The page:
Keeping pace with China in 2023
This op-ed was originally published on interest.co.nz on 23 January 2023 and is reproduced with permission.
Many kiwis with experience of modern China are familiar with the concept of ‘China speed’ – changes occurring at lightning pace, requiring an equally fast response.
Over our summer break we have seen a remarkable demonstration of China speed in action. From indications in the distant days of December that China would persevere with its attempts to keep the pandemic at bay with borders tightly controlled, the floodgates (and border gates) have opened in unexpected fashion.
The impact of large-scale infections on public health, business, travel and daily life have been swift and severe. But like other countries China can be expected to soon enter an equally fast-changing period of social and economic recovery.
Many commentators have pointed out correctly that this will not be a ‘return to normal’ in China. Some new economic headwinds, fresh domestic and foreign policy directions following the Communist Party Congress last October, and the cumulative impacts of three years of COVID responses on society, will all see our largest trade partner continue to evolve as it moves forward.
How should New Zealand respond to the pace of change we are again about to witness in 2023?
Our leaders need to meet
A strong political relationship underpins New Zealand’s bilateral engagement with China. In this regard New Zealand stands in good stead as the Year of the Rabbit gets underway. Our government has emphasised that while differences between us will have to be discussed and managed, we will seek do so predictably and respectfully while also focusing on opportunities for cooperation. A constructive meeting between then Prime Minister Ardern and President Xi Jinping in Bangkok in November 2022 augured well.
But leadership changes in both countries are now upon us. In China (under Xi) new foreign minister Qin Gang commenced his role while most of us were on holiday. A new premier (prime minister) and other senior leaders are expected to be appointed in March. The stage will become increasingly crowded as governments around the world move to establish rapport and connection with new Chinese counterparts.
New Zealand will have to do likewise, complicated by the fact that our leaders typically travel overseas less in the lead-up to a general election. The window for engagement in 2023 is small, but an essential one to keep open.
We need to understand how China has changed (and how it hasn’t)
Although China has remained off-limits to most New Zealanders for longer than other countries around the world, it has not stood still. Indeed in 2020 and 2021 in particular many areas of China’s economy and society continued to function largely as normal, once again helping to fuel New Zealand’s economy through a challenging period: our exports to China increased 19.8% in 2021, with imports from China up 26%.
Change across cities and villages, consumers, manufacturers and investors also moves at China speed: three years in China brings many more developments than the same period in New Zealand, in social, economic, technological, infrastructure and other ways.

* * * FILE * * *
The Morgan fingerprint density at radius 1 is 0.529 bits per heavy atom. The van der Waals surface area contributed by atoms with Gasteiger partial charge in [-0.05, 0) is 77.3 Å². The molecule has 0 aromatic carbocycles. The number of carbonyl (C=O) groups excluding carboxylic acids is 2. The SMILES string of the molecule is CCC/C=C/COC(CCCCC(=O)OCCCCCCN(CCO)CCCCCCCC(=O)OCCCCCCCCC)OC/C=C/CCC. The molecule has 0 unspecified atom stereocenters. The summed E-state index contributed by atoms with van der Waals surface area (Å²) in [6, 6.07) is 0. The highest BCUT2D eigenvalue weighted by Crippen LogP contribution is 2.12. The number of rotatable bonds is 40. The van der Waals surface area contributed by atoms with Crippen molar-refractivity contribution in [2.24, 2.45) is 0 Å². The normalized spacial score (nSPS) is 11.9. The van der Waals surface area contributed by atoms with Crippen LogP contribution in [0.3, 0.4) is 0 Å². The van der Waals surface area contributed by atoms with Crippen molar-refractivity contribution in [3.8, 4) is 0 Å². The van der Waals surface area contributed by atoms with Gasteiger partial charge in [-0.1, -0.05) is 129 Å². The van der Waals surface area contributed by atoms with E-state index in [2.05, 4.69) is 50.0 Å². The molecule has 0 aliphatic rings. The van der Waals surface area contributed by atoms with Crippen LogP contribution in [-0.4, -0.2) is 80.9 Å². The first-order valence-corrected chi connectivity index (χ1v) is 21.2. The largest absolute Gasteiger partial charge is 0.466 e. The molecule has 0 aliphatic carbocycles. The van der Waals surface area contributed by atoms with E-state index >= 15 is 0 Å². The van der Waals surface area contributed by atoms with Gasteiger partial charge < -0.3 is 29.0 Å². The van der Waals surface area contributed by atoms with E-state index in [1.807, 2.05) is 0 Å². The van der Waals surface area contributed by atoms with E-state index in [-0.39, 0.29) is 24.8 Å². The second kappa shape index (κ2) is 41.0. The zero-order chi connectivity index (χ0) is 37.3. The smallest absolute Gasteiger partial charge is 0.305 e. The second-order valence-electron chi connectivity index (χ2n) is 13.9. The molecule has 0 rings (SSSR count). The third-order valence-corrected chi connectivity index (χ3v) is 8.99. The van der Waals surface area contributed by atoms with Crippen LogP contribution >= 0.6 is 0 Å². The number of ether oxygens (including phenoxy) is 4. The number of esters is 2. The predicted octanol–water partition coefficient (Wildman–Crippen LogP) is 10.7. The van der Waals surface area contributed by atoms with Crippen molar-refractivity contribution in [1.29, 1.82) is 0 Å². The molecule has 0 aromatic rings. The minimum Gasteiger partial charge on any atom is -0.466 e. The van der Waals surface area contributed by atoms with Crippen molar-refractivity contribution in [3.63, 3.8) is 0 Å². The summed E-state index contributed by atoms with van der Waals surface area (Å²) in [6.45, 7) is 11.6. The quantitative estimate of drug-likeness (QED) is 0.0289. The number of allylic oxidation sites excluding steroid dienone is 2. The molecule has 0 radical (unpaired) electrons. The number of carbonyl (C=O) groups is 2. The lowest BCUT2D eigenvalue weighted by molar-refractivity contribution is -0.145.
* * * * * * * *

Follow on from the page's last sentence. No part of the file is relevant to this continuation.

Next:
While our more established companies with a presence in China will have been keeping abreast of trends and developments, a lot of us based in New Zealand are effectively now three years out of touch. The feedback loop from students and tourists visiting us has also been minimal.
Not everything in China will have changed, but I suspect most of us under-estimate how much has moved on since 2020. CEOs, boards and market managers across key sectors will need to prioritise an early visit back to China if they are to remind themselves of its dynamism and potential, cement personal relationships, and understand for themselves how market strategies will need to adjust to China’s challenges and opportunities in 2023 and beyond.
We need to innovate
There’s sometimes a perception that New Zealand only benefits from China as a huge market for our primary produce. But just as New Zealand should not be misinterpreted as ‘one big farm’, we also need to avoid pigeon-holing China in this way and explore other areas where bilateral collaboration could deliver significant benefits.
As one example, China has moved on from its long-held reputation as ‘the world’s factory’ to become one of its leading innovators, a global leader in research, tech and other areas which now produces more high-quality science than any other country including the US according to a recent science.org report.
It is the world’s largest producer of electric vehicles (EVs) and EV batteries, and solar and wind energy machinery for example – all green technologies that New Zealand requires in greater volume. Software and other tech sectors are huge. Joint NZ-China research is being conducted across a surprisingly wide range of other areas.
New Zealand ignores China at our peril if we judge all engagement in these sectors as inherently risky – it isn’t, but being left behind certainly is.
Think medium to long-term
Above all, it will be important for New Zealand to look beyond the distractions of the short-term news cycle and focus on China’s medium and long-term future and prospects. COVID will leave scars, but we need to start understanding where China is likely to be in two years’ time, or ten. One thing is clear – it won’t be where it is today.